Along the Left Aisle

Among the chapels to the left of the sanctuary the third contains the grave of the first great opera composer, Claudio Monteverdi (1567–1643), marked by a plain slab; the crowded altarpiece of St Ambrose that shares the chapel with him was begun by Alvise Vivarini and finished by Marco Basaiti.

The fourth chapel, the Cappella Cornaro Piscopia in the left transept, is usually locked, but you can see through the grille Bartolomeo Vivarini’s crystal clear painting of St Mark Enthroned with Four Saints, a beautiful early Renaissance Tuscan Tomb of Federico Corner set in monochrome fresco, attributed to Andrea Mantegna, a marble freize by Tullio Lombardo, and Sansovino’s broken but beautiful marble St John on the font. Don’t miss the carved wooden bench back in the transept, a masterpiece of Gothic tracery.

Continuing down the left aisle, a door leads into the Cappella Emiliani, with its numerous statues by the 15th-century school of Jacobello Dalle Masegne; next to it is the fine Monument of Bishop Jacopo Pésaro (d. 1547), and Titian’s Madonna di Ca’ Pésaro, commissioned in 1519 by the same bishop. This painting, nearly as revolutionary in its time as the Assumption, had a more lasting influence on Venetian art, especially in its diagonal composition. Titian’s wife Celia modelled for the Madonna, and paying her homage below are members of the Pésaro clan, including the Bishop (kneeling on the left); some Turks he captured in the Levant are dragged into the scene as well.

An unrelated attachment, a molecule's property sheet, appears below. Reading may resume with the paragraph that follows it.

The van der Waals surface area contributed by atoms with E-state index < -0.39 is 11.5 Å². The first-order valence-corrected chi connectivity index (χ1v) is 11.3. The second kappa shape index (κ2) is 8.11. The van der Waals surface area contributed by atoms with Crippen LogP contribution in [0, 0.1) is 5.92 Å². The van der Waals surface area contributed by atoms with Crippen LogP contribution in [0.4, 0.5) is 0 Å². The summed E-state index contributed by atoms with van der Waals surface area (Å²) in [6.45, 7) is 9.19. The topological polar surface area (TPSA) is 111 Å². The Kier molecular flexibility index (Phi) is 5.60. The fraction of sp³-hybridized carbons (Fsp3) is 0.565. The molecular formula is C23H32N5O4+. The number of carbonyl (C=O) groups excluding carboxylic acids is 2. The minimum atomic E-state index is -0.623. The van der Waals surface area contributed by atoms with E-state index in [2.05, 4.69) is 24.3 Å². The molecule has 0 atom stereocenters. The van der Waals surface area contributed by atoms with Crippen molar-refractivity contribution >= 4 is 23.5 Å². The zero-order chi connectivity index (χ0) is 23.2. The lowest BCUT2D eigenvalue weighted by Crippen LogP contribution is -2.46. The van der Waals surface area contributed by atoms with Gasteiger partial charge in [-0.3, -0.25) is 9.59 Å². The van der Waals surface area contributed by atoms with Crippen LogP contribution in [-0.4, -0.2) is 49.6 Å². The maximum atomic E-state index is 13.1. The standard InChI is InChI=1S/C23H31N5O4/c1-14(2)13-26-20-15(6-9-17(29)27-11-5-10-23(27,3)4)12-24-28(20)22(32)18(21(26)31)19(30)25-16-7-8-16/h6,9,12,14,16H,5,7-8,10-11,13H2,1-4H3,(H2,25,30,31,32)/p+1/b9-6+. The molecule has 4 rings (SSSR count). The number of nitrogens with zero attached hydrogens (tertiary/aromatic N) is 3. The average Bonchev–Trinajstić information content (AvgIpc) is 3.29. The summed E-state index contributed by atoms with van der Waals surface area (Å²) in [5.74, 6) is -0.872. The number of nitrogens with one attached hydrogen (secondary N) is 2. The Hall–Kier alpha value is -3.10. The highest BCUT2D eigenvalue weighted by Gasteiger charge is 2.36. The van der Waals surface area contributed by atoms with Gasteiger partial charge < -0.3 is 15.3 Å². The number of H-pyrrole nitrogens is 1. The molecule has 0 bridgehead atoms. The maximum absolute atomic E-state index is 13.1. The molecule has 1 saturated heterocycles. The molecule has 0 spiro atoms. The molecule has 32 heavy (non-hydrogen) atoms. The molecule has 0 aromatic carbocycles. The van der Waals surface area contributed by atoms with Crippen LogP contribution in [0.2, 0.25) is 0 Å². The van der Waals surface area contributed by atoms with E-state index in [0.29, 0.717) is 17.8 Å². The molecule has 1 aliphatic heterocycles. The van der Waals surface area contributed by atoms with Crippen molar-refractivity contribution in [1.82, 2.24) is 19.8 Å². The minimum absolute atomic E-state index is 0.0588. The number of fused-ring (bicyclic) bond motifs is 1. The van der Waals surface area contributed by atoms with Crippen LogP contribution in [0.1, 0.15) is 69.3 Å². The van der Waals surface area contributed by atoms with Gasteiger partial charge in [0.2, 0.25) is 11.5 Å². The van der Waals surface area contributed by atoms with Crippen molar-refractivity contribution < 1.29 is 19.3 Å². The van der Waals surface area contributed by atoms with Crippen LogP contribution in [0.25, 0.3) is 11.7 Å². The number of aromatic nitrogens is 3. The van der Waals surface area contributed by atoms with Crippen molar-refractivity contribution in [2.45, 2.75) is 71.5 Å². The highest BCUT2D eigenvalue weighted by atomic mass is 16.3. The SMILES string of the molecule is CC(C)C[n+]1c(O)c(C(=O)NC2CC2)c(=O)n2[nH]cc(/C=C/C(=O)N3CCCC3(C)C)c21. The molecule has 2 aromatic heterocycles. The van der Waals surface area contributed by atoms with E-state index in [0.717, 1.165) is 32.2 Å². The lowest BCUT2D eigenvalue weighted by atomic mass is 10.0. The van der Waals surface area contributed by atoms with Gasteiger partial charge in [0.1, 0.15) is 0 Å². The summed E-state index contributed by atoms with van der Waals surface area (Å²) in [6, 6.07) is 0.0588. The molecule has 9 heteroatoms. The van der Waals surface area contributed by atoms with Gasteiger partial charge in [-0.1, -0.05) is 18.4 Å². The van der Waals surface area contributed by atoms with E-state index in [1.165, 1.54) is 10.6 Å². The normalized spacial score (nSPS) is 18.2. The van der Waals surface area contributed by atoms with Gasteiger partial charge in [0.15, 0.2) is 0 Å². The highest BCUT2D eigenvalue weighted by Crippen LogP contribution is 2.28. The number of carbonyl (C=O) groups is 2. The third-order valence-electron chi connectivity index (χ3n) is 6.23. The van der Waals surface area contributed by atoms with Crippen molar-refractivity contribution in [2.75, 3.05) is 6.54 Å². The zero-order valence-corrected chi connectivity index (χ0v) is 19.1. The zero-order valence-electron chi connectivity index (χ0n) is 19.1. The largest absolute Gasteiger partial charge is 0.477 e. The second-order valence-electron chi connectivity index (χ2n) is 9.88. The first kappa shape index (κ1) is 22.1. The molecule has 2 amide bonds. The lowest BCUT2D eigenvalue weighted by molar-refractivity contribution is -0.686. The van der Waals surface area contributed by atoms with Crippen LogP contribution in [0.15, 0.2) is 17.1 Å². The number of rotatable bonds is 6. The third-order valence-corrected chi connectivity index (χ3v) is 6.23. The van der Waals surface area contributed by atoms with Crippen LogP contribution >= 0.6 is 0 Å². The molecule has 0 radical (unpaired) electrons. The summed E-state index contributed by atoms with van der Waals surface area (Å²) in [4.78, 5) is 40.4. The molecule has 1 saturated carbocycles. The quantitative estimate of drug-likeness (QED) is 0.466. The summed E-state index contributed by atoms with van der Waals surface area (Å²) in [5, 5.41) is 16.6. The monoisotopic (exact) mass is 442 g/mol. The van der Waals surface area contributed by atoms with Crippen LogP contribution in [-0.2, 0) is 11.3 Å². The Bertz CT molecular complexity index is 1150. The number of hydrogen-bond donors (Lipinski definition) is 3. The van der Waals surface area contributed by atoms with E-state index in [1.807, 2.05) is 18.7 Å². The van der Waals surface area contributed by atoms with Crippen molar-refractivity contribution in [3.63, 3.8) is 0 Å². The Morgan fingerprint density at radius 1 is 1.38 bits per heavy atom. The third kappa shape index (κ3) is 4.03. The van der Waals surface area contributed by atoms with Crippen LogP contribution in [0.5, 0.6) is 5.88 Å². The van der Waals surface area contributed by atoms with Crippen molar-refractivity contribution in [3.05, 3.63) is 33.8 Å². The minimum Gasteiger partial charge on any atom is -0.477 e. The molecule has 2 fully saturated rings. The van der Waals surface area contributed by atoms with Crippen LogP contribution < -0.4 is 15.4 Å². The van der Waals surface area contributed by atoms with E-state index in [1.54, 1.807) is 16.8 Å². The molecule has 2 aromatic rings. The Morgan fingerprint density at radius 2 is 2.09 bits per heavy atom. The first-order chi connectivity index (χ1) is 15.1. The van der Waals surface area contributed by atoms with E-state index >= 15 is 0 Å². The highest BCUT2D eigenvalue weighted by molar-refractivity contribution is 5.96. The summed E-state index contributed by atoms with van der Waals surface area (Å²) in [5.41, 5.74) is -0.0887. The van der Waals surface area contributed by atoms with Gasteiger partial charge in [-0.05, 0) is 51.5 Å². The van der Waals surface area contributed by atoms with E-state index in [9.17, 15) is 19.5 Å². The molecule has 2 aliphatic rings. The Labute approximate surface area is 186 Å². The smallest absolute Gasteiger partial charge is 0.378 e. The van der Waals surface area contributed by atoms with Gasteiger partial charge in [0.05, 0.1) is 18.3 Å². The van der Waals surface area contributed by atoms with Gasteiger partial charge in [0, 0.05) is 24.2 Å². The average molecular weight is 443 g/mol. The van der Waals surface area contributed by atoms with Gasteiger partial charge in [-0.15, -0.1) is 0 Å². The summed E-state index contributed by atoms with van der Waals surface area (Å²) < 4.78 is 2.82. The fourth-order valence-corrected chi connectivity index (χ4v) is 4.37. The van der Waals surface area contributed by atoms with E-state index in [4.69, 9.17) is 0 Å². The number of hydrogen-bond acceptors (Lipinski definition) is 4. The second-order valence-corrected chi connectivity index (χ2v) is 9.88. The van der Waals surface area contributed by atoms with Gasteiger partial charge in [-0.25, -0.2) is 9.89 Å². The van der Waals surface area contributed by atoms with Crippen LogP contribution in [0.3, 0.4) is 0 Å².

There’s no known reason, though, for the ungainly, ragged Moors created to hold up the next monument, the dreadful Tomb of Doge Giovanni Pésaro (d. 1659), though the sculptor, a certain Melchiorre Barthel, at least carved pillows for them to make the load lighter. Of all the stupefying tombs in the Frari, this one takes the cake. It rises nearly to the church’s roofline, with decomposing bodies on top to add an endearing Hallowe’en note, together with some funhouse dragons and skeletons.

Next comes the Tomb of Canova, with a nearly full-sized pyramid, its door left ajar (a conceit taken from ancient Roman funeral steles); the ensemble, including sorrowful mourners and a sad, crouching winged lion, was designed by the sculptor as a tomb for Titian, but ended up being executed after his death as his own memorial, although only his heart is buried here. Finally on the left, the Cappella degli Crocifisso has a 17th-century Baroque inlaid Crucifixion by Josse de Corte.

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Campo dei Frari

vaporetto: San Tomà


Text © Dana Facaros and Michael Pauls

Images by: Dana Facaros and Michael Pauls, Mark Longair, Creative Commons, Patrick Denker, Harshlight, Creative Commons License